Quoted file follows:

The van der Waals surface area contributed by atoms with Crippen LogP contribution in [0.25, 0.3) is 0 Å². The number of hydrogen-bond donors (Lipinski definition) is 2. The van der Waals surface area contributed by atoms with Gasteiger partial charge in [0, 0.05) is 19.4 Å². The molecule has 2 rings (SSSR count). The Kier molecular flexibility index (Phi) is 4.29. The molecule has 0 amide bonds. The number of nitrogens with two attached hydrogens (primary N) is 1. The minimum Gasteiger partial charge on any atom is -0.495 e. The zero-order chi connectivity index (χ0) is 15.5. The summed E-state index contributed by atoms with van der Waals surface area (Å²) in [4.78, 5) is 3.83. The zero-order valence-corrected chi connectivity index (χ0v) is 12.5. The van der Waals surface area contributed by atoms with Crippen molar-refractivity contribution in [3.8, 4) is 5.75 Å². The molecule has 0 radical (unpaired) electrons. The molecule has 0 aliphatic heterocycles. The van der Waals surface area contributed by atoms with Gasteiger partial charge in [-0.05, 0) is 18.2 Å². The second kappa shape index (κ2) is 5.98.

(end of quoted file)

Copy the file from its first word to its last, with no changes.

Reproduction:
The van der Waals surface area contributed by atoms with Crippen LogP contribution in [0.25, 0.3) is 0 Å². The number of hydrogen-bond donors (Lipinski definition) is 2. The van der Waals surface area contributed by atoms with Gasteiger partial charge in [0, 0.05) is 19.4 Å². The molecule has 2 rings (SSSR count). The Kier molecular flexibility index (Phi) is 4.29. The molecule has 0 amide bonds. The number of nitrogens with two attached hydrogens (primary N) is 1. The minimum Gasteiger partial charge on any atom is -0.495 e. The zero-order chi connectivity index (χ0) is 15.5. The summed E-state index contributed by atoms with van der Waals surface area (Å²) in [4.78, 5) is 3.83. The zero-order valence-corrected chi connectivity index (χ0v) is 12.5. The van der Waals surface area contributed by atoms with Crippen molar-refractivity contribution in [3.8, 4) is 5.75 Å². The molecule has 0 radical (unpaired) electrons. The molecule has 0 aliphatic heterocycles. The van der Waals surface area contributed by atoms with Gasteiger partial charge in [-0.05, 0) is 18.2 Å². The second kappa shape index (κ2) is 5.98.